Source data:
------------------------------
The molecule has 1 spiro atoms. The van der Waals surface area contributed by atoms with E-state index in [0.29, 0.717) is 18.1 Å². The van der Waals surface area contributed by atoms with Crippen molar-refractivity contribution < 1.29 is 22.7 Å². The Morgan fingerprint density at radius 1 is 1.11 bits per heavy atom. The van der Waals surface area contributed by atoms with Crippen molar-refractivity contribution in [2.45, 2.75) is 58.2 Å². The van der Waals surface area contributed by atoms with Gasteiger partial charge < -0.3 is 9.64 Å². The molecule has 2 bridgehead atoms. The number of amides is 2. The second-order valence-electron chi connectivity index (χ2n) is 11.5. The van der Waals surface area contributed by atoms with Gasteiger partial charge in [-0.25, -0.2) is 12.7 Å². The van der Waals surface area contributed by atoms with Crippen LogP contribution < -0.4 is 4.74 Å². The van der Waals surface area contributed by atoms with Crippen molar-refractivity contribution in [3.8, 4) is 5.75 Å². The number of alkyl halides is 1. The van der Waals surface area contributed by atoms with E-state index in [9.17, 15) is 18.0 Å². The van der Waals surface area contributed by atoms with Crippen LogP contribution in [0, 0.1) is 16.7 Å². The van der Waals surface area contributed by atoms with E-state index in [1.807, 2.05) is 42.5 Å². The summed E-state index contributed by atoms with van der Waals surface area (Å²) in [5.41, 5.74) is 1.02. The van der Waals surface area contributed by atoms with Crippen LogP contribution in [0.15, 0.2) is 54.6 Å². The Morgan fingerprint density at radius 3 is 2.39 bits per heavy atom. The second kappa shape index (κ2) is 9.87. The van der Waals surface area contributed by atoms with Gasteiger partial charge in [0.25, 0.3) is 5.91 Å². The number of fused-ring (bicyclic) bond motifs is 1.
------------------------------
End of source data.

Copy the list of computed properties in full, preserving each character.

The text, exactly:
The molecule has 1 spiro atoms. The van der Waals surface area contributed by atoms with E-state index in [0.29, 0.717) is 18.1 Å². The van der Waals surface area contributed by atoms with Crippen molar-refractivity contribution < 1.29 is 22.7 Å². The Morgan fingerprint density at radius 1 is 1.11 bits per heavy atom. The van der Waals surface area contributed by atoms with Crippen molar-refractivity contribution in [2.45, 2.75) is 58.2 Å². The van der Waals surface area contributed by atoms with Gasteiger partial charge < -0.3 is 9.64 Å². The molecule has 2 bridgehead atoms. The number of amides is 2. The second-order valence-electron chi connectivity index (χ2n) is 11.5. The van der Waals surface area contributed by atoms with Gasteiger partial charge in [-0.25, -0.2) is 12.7 Å². The van der Waals surface area contributed by atoms with Crippen LogP contribution < -0.4 is 4.74 Å². The van der Waals surface area contributed by atoms with Crippen molar-refractivity contribution in [3.8, 4) is 5.75 Å². The number of alkyl halides is 1. The van der Waals surface area contributed by atoms with E-state index in [9.17, 15) is 18.0 Å². The van der Waals surface area contributed by atoms with Crippen LogP contribution in [0, 0.1) is 16.7 Å². The van der Waals surface area contributed by atoms with E-state index in [1.807, 2.05) is 42.5 Å². The summed E-state index contributed by atoms with van der Waals surface area (Å²) in [5.41, 5.74) is 1.02. The van der Waals surface area contributed by atoms with Crippen LogP contribution in [0.15, 0.2) is 54.6 Å². The Morgan fingerprint density at radius 3 is 2.39 bits per heavy atom. The second kappa shape index (κ2) is 9.87. The van der Waals surface area contributed by atoms with Gasteiger partial charge in [0.25, 0.3) is 5.91 Å². The number of fused-ring (bicyclic) bond motifs is 1.